18 ways to show your process

18 ways to show your process

The more you share the higher chances your posts have of engaging people. And the higher engagement the higher chance of a successful project.

Luckily you got your process to share! Whether you’re an individual artist trying to make it big, a student who wants her portfolio to be found or an indie game studio developing your third game, you always have your creative process at the very core of your project.

And people love to see what you’re doing, even when it’s raw and unpolished.

In this blogpost I’d like to give you ideas for how to share your process to get a channel with high diversity. Or just give you ideas for what to start out with.

1. Showroom

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Like illustrated here with a few pieces from Song of the Sea, grab your final characters/items and place them in a lightbox’esque setting. Simple and effective.

Ben from Song of the Sea
Conor from Song of the Sea

2. GIFs

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GIFs are everywhere and for a reason. They’re easily digestible and engaging. There are countless GIF makers out there, and you of course have the standard Adobe software at your service.

d_Background-Colour-Process

3. Color codes

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Why not give your followers something they can use for their own artwork? A great set of colours that are easy to pick is one easy and fun way to do exactly that. You can use a tool like Pictaculous to get the color codes.

Aisling from The Secret of Kells

4. Comparisons

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It doesn’t get much simpler than this. Throw two or more stages of your process together in a static image. With a simple setup like this you still get the benefits of showing your followers how things are progressing, letting them closer to your artistic journey.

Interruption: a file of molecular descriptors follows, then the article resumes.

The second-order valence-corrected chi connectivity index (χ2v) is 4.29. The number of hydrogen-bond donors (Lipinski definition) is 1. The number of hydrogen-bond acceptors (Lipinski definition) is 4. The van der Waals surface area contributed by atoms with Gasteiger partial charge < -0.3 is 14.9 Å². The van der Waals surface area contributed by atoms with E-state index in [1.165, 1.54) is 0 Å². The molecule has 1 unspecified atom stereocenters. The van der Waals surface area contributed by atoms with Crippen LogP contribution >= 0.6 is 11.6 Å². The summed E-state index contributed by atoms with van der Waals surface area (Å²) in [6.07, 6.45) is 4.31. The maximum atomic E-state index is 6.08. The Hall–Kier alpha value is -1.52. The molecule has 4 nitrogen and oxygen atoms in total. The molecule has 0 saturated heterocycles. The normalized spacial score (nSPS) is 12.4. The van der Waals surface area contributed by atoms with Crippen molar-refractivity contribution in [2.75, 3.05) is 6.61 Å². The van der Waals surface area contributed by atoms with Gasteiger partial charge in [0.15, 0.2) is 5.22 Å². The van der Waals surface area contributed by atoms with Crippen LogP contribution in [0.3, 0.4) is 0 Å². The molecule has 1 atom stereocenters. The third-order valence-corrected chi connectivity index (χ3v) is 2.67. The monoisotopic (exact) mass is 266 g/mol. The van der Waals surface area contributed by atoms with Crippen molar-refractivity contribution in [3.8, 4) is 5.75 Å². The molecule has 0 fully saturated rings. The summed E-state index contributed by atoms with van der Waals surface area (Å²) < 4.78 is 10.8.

The Reward concept

5. Progression reel

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At Craft we’ve had great feedback from doing progression reels like the one below from Song of the Sea. If your clip is short, simply loop it 3-5 times to the best presentation.

6. VFX breakdowns

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A slightly more engaging version of a progression reel is a breakdown, often seen in VFX like here for Trojan Horse Was a Unicorn.

7. Gallery by craft

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Less time consuming than setting up a video and more engaging than a generic gallery, sorting your process by your craft, gives your audience an indication of the steps you’ve taken.

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Get your face on the screen! Scary right? It’s taken me more than a year, and I haven’t convinced myself to take the step and just do it. It’s effective and we all know it. It’s authentic and humans are just wired to watch human faces. So do like the team behind the Wes Anderson Collection website and break down who you are and what you’ve done so far.

12. Tutorial